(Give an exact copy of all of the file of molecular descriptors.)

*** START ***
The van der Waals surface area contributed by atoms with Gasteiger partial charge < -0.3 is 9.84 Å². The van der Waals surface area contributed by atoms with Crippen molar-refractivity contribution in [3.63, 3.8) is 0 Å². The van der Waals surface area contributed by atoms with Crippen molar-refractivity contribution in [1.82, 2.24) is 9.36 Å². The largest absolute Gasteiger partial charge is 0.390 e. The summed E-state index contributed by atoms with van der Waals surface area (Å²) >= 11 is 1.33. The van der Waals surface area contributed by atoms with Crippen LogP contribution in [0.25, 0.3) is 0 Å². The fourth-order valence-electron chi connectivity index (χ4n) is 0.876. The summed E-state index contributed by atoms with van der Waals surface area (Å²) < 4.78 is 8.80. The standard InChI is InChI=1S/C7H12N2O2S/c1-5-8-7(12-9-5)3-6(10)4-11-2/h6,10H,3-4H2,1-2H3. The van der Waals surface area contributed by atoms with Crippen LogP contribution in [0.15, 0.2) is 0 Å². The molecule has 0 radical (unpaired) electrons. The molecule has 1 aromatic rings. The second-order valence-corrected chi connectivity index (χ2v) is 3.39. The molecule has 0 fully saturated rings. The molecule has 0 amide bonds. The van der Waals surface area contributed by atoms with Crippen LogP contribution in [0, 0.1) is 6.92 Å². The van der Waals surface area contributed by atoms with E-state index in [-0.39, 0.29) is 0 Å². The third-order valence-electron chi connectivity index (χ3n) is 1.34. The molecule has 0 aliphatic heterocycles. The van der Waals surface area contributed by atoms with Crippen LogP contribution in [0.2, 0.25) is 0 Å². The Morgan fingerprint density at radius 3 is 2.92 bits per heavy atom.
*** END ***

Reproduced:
The van der Waals surface area contributed by atoms with Gasteiger partial charge < -0.3 is 9.84 Å². The van der Waals surface area contributed by atoms with Crippen molar-refractivity contribution in [3.63, 3.8) is 0 Å². The van der Waals surface area contributed by atoms with Crippen molar-refractivity contribution in [1.82, 2.24) is 9.36 Å². The largest absolute Gasteiger partial charge is 0.390 e. The summed E-state index contributed by atoms with van der Waals surface area (Å²) >= 11 is 1.33. The van der Waals surface area contributed by atoms with Crippen LogP contribution in [0.25, 0.3) is 0 Å². The fourth-order valence-electron chi connectivity index (χ4n) is 0.876. The summed E-state index contributed by atoms with van der Waals surface area (Å²) < 4.78 is 8.80. The standard InChI is InChI=1S/C7H12N2O2S/c1-5-8-7(12-9-5)3-6(10)4-11-2/h6,10H,3-4H2,1-2H3. The van der Waals surface area contributed by atoms with Crippen LogP contribution in [0.15, 0.2) is 0 Å². The molecule has 0 radical (unpaired) electrons. The molecule has 1 aromatic rings. The second-order valence-corrected chi connectivity index (χ2v) is 3.39. The molecule has 0 fully saturated rings. The molecule has 0 amide bonds. The van der Waals surface area contributed by atoms with Crippen LogP contribution in [0, 0.1) is 6.92 Å². The van der Waals surface area contributed by atoms with E-state index in [-0.39, 0.29) is 0 Å². The third-order valence-electron chi connectivity index (χ3n) is 1.34. The molecule has 0 aliphatic heterocycles. The van der Waals surface area contributed by atoms with Crippen LogP contribution in [0.2, 0.25) is 0 Å². The Morgan fingerprint density at radius 3 is 2.92 bits per heavy atom.